Beyond that, things actually look worse, according to some Democratic strategists and political experts. The concentration of Democratic voters in cities, and the dispersion of Republican voters throughout rural and exurban areas, gives the GOP a built-in advantage in the Senate and the Electoral College. Educational polarization – voters with college degrees moving to Democrats, and non-college voters shifting to the GOP – may be accelerating this geographic trend.

Democrats’ underlying fear is that an era of minority rule may lie ahead. Given the partisan bias of the Electoral College, due to the number of thinly-populated safe red states, Democrats have to win 52% of the popular vote just to have a 50-50 chance of winning the White House, according to one estimate. The Senate has even more of a partisan lean – it may be effectively 6 to 7 points redder than the country as a whole.

Given this situation, and a Republican Party in thrall to former President Donald Trump’s false election conspiracies, what should Democrats do? Some members want to use their current majority to enact as many big, meaningful changes as they can – believing this may be their last chance for a while. Others argue if the party is seen as overreaching, it will only further alienate the very voters it must win back if it has any hope of holding onto power.

At the heart of this debate among Democrats is a key issue: is it possible, or desirable, to win back some of the white working-class voters who have moved en masse to Mr. Trump in recent years?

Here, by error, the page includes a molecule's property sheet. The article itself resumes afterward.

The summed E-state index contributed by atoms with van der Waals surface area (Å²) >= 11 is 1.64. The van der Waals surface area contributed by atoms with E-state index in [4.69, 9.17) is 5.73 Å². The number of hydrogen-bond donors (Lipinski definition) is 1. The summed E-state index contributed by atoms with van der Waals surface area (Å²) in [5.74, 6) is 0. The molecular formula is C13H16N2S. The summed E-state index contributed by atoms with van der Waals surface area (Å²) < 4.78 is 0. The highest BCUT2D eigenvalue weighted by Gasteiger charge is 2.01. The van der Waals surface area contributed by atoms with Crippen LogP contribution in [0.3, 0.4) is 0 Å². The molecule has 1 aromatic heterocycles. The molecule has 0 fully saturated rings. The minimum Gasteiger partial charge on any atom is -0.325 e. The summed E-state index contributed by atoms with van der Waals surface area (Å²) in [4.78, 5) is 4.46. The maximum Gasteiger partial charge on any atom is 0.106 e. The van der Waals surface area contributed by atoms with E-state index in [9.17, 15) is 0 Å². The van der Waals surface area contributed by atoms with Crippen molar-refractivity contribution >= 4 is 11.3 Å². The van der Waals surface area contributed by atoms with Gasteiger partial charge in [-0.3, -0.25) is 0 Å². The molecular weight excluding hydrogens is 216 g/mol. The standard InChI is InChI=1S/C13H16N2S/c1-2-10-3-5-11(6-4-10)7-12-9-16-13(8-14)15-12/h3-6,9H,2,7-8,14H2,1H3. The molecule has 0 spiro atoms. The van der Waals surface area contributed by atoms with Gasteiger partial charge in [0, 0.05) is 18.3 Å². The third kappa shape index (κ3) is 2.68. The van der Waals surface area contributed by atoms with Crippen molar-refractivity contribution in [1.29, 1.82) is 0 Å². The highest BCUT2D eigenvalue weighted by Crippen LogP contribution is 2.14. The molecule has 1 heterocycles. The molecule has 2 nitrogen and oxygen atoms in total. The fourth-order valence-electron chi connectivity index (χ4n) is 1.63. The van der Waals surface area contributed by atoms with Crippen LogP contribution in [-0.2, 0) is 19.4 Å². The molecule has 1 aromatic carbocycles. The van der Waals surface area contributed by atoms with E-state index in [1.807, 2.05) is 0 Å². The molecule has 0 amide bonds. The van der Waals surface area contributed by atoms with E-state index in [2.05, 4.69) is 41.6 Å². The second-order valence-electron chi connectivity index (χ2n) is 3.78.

“In an era when so much of this is no longer worked out behind closed doors, we are seeing the Democratic Party negotiating among its members in public. That’s really instructive,” says Daniel Hopkins, a political science professor at the University of Pennsylvania. “Whose voices do they want to elevate?” 

Democratic congressional candidate Rochelle Garza, second from right, holds a conversation over issues at a backyard house party in Brownsville, Texas on Sept. 24, 2021. A push to combat climate change could create political liabilities in energy rich areas, including South Texas, where winning Hispanic voters back could prove critical to the party's hopes of retaining control of Congress during next year's midterms.

Is ‘popularism’ the way forward?

The discussion about the Democratic Party’s future has been simmering for some time, but hit a boil last week when New York Times writer Ezra Klein published a lengthy interview with David Shor, a Democratic data expert whose electoral outlook for the party is particularly gloomy.